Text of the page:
PURPOSE OF REVIEW: To discuss the controversy over the effect of dietary fiber (DF) on (1) outcomes in critical illness, (2) microbiome and metabolic homeostasis, and (3) current evidence and guidelines regarding supplementation in critically ill patients. RECENT FINDINGS: In healthy individuals, consumption of DF is widely known as a long-term protecting factor against colon cancer, cardiovascular disease, and other metabolic disorders like obesity, type 2 diabetes, and fatty liver disease; in hospitalized patients, DF may have a beneficial effect in the incidence of diarrhea, infections, and length of stay. But, what does that mean for critically ill patients? What is the recommended DF intake and what are current guidelines? There are many confounding factors that limit the evidence of beneficial effects from fiber supplementation in critically ill patients, including the side effects critical care therapies can have on gut microbiota, but after extrapolating data from healthy and hospitalized non-critical patients and considering that its administration appears to be safe, it may be wise to administer fiber-containing enteral feedings in ICU patients. Analysis of those confounders requires future research.


Assuntos
Estado Terminal/terapia , Fibras na Dieta/uso terapêutico , Microbioma Gastrointestinal/fisiologia , Diabetes Mellitus Tipo 2 , Diarreia/dietoterapia , Nutrição Enteral , Fígado Gorduroso , Humanos , Incidência , Unidades de Terapia Intensiva , Tempo de Internação , Doenças Metabólicas , Obesidade , Prebióticos , Probióticos/uso terapêutico , Simbolismo
19.
Cochrane Database Syst Rev ; 9: CD009710, 2019 09 04.
Artigo em Inglês | MEDLINE | ID: mdl-31483486

RESUMO

BACKGROUND: Irritable bowel syndrome (IBS) is a common, chronic disorder that leads to decreased health-related quality of life and work productivity. A previous version of this review was not able to draw firm conclusions about the effectiveness of homeopathic treatment for IBS and recommended that further high quality RCTs were conducted to explore the clinical and cost effectiveness of homeopathic treatment for IBS. Two types of homeopathic treatment were evaluated in this systematic review: 1. Clinical homeopathy where a specific remedy is prescribed for a specific condition; 2. Individualised homeopathic treatment, where a homeopathic remedy based on a person's individual symptoms is prescribed after a detailed consultation. OBJECTIVES: To assess the effectiveness and safety of homeopathic treatment for IBS. SEARCH METHODS: For this update we searched MEDLINE, CENTRAL, Embase, Cumulative Index to Nursing and Allied Health Literature (CINAHL), Allied and Complementary Medicine Database (AMED), the Cochrane IBD Group Specialised Register and trials registers from inception to 31 August 2018. SELECTION CRITERIA: Randomised controlled trials (RCTs), cohort and case-control studies that compared homeopathic treatment with placebo, other control treatments, or usual care, in adults with IBS were considered for inclusion. DATA COLLECTION AND ANALYSIS: Two authors independently assessed the risk of bias and extracted data. The primary outcome was global improvement in IBS as measured by an IBS symptom severity score. Secondary outcomes included quality of life, abdominal pain, stool frequency, stool consistency, and adverse events. The overall certainty of the evidence supporting the primary and secondary outcomes was assessed using the GRADE criteria. We used the Cochrane risk of bias tool to assess risk of bias. We calculated the mean difference (MD) and 95% confidence interval (CI) for continuous outcomes and the risk ratio (RR) and 95% CI for dichotomous outcomes. MAIN RESULTS: Four RCTs (307 participants) were included. Two studies compared clinical homeopathy (homeopathic remedy, asafoetida or asafoetida plus nux vomica) to placebo for IBS with constipation (IBS-C). One study compared individualised homeopathic treatment (consultation plus remedy) to usual care for the treatment of IBS in female patients. One study was a three armed RCT comparing individualised homeopathic treatment to supportive listening or usual care. The risk of bias in three studies (the two studies assessing clinical homeopathy and the study comparing individualised homeopathic treatment to usual care) was unclear on most criteria and high for selective reporting in one of the clinical homeopathy studies. The three armed study comparing individualised homeopathic treatment to usual care and supportive listening was at low risk of bias in four of the domains and high risk of bias in two (performance bias and detection bias).A meta-analysis of the studies assessing clinical homeopathy, (171 participants with IBS-C) was conducted. At short-term follow-up of two weeks, global improvement in symptoms was experienced by 73% (46/63) of asafoetida participants compared to 45% (30/66) of placebo participants (RR 1.61, 95% CI 1.18 to 2.18; 2 studies, very low certainty evidence). In the other clinical homeopathy study at two weeks, 68% (13/19) of those in the asafoetida plus nux vomica arm and 52% (12/23) of those in the placebo arm experienced a global improvement in symptoms (RR 1.31, 95% CI 0.80 to 2.15; very low certainty evidence). In the study comparing individualised homeopathic treatment to usual care (N = 20), the mean global improvement score (feeling unwell) at 12 weeks was 1.44 + 4.55 (n = 9) in the individualised homeopathic treatment arm compared to 1.41 + 1.97 (n=11) in the usual care arm (MD 0.03; 95% CI -3.16 to 3.22; very low certainty evidence).In the study comparing individualised homeopathic treatment to usual care, the mean IBS symptom severity score at 6 months was 210.44 + 112.4 (n = 16) in the individualised homeopathic treatment arm compared to 237.3 + 110.22 (n = 60) in the usual care arm (MD -26.86, 95% CI -88.59 to 34.87; low certainty evidence). The mean quality of life score (EQ-5D) at 6 months in homeopathy participants was 69.07 (SD 17.35) compared to 63.41 (SD 23.31) in usual care participants (MD 5.66, 95% CI -4.69 to 16.01; low certainty evidence).For In the study comparing individualised homeopathic treatment to supportive listening, the mean IBS symptom severity score at 6 months was 210.44 + 112.4 (n = 16) in the individualised homeopathic treatment arm compared to 262 + 120.72 (n = 18) in the supportive listening arm (MD -51.56, 95% CI -129.94 to 26.82; very low certainty evidence). The mean quality of life score at 6 months in homeopathy participants was 69.07 (SD 17.35) compared to 63.09 (SD 24.38) in supportive listening participants (MD 5.98, 95% CI -8.13 to 20.09; very low certainty evidence).None of the included studies reported on abdominal pain, stool frequency, stool consistency, or adverse events. AUTHORS' CONCLUSIONS: The results for the outcomes assessed in this review are uncertain. Thus no firm conclusions regarding the effectiveness and safety of homeopathy for the treatment of IBS can be drawn. Further high quality, adequately powered RCTs are required to assess the efficacy and safety of clinical and individualised homeopathy for IBS compared to placebo or usual care.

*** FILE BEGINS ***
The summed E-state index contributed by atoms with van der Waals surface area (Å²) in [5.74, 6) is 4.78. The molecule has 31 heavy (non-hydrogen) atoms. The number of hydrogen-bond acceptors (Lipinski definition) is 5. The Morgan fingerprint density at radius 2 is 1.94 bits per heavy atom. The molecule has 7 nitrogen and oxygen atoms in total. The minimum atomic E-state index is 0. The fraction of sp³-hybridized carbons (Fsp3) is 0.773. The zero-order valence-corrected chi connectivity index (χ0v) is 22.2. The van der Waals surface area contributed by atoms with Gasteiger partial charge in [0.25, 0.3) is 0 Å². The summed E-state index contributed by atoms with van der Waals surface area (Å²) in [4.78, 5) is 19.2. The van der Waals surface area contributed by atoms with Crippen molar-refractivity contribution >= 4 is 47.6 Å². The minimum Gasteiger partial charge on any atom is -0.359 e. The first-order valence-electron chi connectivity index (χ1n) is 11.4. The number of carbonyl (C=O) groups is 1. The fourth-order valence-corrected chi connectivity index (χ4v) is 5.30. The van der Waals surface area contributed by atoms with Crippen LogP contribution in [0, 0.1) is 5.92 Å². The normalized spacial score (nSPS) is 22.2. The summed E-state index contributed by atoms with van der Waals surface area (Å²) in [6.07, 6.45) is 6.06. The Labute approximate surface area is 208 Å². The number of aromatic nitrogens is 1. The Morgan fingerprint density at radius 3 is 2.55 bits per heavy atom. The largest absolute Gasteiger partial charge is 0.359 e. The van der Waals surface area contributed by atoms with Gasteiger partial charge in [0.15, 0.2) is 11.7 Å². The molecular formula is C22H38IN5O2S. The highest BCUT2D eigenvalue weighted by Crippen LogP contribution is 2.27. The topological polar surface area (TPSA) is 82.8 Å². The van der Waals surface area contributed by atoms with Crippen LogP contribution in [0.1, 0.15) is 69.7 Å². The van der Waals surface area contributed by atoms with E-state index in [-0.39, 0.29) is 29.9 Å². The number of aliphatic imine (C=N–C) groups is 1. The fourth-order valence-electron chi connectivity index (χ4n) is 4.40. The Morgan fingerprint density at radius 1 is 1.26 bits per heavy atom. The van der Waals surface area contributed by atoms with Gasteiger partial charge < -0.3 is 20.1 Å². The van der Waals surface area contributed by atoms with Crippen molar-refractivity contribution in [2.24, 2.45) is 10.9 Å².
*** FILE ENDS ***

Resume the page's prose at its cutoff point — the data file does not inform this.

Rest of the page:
Assuntos
Homeopatia/métodos , Síndrome do Intestino Irritável/terapia , Fitoterapia/métodos , Constipação Intestinal/etiologia , Constipação Intestinal/terapia , Fibras na Dieta/uso terapêutico , Feminino , Humanos , Masculino , Qualidade de Vida , Ensaios Clínicos Controlados Aleatórios como Assunto
20.
Nutrients ; 11(9)2019 Sep 14.
Artigo em Inglês | MEDLINE | ID: mdl-31540004

RESUMO

The role of fibre intake in the management of patients with pancreatic disease is still controversial. In acute pancreatitis, a prebiotic enriched diet is associated with low rates of pancreatic necrosis infection, hospital stay, systemic inflammatory response syndrome and multiorgan failure. This protective effect seems to be connected with the ability of fibre to stabilise the disturbed intestinal barrier homeostasis and to reduce the infection rate. On the other hand, in patients with exocrine pancreatic insufficiency, a high content fibre diet is associated with an increased wet fecal weight and fecal fat excretion because of the fibre inhibition of pancreatic enzymes. The mechanism by which dietary fibre reduces the pancreatic enzyme activity is still not clear. It seems likely that pancreatic enzymes are absorbed on the fibre surface or entrapped in pectin, a gel-like substance, and are likely inactivated by anti-nutrient compounds present in some foods. The aim of the present review is to highlight the current knowledge on the role of fibre in the nutritional management of patients with pancreatic disorders.


Assuntos
Fibras na Dieta/uso terapêutico , Pancreatopatias/dietoterapia , Humanos , Síndromes de Malabsorção/dietoterapia